b. Adjuvant chemotherapy is currently advised for non small cell lung cancers solely in stage >II, while the present case had a pathological stage limited to Ia.
 
3)   What is the expected prognosis?
The expected prognosis in the case of Mrs. X should be considered in view of several / different factors:
    a. The stage was Ia. This is consistent with above 60% 5yr survival following surgery.
    b. The grade was I (well differentiated), thus in the best level among patients in the above mentioned stage.
    c. The histologic type was mixed acinar bronchoalveolar adenocarcinoma of the lung. This is a relatively rare subtype within the adenocarcinoma group. Although there are no pure series of this subtype to rely upon for defining its specific clinical characteristics, and it is probably not as good as that of the pure brochoalveolar type, it still seems to promise a better prognosis then that of mucinous type adenocarcinomas.
 
Taken together, the three prognostic factors in the case of Mrs. X seem to offer a good prognosis following surgery.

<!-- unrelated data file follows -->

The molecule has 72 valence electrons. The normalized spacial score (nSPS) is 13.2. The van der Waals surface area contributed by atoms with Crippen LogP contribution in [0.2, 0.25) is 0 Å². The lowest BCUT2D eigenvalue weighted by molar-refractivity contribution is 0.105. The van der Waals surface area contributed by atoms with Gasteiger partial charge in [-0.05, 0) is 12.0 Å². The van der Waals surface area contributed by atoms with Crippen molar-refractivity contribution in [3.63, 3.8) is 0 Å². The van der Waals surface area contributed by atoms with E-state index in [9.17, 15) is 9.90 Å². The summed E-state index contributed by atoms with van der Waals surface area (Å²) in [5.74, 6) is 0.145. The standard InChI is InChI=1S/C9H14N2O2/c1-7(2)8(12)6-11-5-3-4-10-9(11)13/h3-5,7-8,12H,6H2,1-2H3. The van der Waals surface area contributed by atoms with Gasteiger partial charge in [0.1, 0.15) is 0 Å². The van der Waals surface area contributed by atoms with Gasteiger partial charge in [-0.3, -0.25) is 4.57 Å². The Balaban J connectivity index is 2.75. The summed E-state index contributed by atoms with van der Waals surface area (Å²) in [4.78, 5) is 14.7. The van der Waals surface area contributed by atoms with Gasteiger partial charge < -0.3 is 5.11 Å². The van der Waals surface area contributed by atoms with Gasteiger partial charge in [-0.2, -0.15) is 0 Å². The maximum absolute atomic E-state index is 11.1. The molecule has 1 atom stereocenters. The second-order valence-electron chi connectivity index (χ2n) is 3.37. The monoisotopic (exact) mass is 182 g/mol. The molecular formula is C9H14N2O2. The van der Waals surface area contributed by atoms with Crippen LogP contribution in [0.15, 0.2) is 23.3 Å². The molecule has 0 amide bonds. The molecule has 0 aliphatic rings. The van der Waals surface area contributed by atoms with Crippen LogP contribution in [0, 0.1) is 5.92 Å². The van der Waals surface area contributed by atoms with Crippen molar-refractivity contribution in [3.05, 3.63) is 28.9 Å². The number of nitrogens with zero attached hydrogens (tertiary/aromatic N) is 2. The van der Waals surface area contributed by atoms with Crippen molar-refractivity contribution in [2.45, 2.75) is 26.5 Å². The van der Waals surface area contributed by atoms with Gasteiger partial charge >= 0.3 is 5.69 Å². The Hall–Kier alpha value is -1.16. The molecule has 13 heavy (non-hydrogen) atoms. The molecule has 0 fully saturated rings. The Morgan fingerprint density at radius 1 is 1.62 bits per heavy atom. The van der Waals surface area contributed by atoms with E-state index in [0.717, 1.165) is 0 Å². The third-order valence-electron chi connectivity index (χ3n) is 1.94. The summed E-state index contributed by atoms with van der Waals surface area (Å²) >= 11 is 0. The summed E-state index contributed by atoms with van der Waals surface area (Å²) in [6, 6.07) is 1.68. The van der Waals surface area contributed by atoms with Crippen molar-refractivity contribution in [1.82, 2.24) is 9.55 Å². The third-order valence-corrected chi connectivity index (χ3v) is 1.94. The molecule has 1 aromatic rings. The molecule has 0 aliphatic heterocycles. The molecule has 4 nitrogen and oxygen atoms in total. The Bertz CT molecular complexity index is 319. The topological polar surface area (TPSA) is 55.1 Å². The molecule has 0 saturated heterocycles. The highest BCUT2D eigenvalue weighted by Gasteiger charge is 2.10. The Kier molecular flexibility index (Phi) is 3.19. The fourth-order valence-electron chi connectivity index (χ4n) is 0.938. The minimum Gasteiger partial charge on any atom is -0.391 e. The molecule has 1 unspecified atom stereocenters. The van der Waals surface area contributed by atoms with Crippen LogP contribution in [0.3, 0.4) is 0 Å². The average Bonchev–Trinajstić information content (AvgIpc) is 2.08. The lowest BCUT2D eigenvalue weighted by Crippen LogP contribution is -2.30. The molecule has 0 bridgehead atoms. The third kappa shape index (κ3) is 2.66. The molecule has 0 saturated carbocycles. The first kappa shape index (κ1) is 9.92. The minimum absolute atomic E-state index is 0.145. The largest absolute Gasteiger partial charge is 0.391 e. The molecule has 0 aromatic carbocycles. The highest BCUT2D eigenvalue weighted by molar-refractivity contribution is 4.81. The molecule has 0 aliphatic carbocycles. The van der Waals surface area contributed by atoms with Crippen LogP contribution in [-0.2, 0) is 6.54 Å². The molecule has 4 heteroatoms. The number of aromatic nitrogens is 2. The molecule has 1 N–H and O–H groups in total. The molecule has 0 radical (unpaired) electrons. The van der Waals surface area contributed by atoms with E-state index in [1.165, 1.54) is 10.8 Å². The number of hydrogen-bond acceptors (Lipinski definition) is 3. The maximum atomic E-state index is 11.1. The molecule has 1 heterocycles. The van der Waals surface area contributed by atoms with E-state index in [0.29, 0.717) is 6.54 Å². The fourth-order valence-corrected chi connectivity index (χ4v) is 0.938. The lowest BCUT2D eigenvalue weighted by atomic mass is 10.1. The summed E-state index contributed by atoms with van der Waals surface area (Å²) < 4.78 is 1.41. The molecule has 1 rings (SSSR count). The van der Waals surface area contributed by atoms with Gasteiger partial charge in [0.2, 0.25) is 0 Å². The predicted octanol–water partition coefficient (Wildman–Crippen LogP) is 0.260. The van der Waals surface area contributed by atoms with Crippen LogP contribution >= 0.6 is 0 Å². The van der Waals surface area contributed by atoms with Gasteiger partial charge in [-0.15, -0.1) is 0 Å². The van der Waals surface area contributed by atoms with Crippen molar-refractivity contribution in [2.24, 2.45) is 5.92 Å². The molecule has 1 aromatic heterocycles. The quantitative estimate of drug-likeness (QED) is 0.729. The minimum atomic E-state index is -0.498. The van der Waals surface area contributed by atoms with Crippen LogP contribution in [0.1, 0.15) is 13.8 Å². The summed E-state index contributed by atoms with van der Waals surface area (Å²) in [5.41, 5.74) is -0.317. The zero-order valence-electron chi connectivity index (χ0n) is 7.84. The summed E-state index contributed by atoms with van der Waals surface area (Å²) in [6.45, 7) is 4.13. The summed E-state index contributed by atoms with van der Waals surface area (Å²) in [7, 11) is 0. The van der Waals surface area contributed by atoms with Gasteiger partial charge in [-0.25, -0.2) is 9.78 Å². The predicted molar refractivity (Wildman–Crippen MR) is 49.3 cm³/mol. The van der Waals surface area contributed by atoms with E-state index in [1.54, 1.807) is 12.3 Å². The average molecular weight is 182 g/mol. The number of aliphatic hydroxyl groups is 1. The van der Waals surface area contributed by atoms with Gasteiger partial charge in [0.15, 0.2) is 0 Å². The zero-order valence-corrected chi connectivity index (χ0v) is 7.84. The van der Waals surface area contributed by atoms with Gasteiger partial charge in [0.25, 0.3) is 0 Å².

Note: The preoperative CAT scan revealed millimetric parenchymal nodules suspected as secondary in the ventral segment of the upper right lobe, in the segments of the basal pyramid of the upper right lobe and lower left lobe. These could be true tiny metastases consistent with the clinical behaviour characteristic to adenocarcinomas of the lung. They could have been "missed" by the PET/FDG being too small and with low metabolic activity, thus below the detection capacity of the test. Therefore this patient should be re-evaluated by CAT scans. I hope no metastases will be eventually proven. However, in case of disease activity the prognosis would be dictated by the natural behaviour of the disease which can be very much indolent. In addition, her prognosis could probably be further improved by administration of the TKI erlotinib if and when the disease becomes symptomatic, especially so if she has not been a smoker.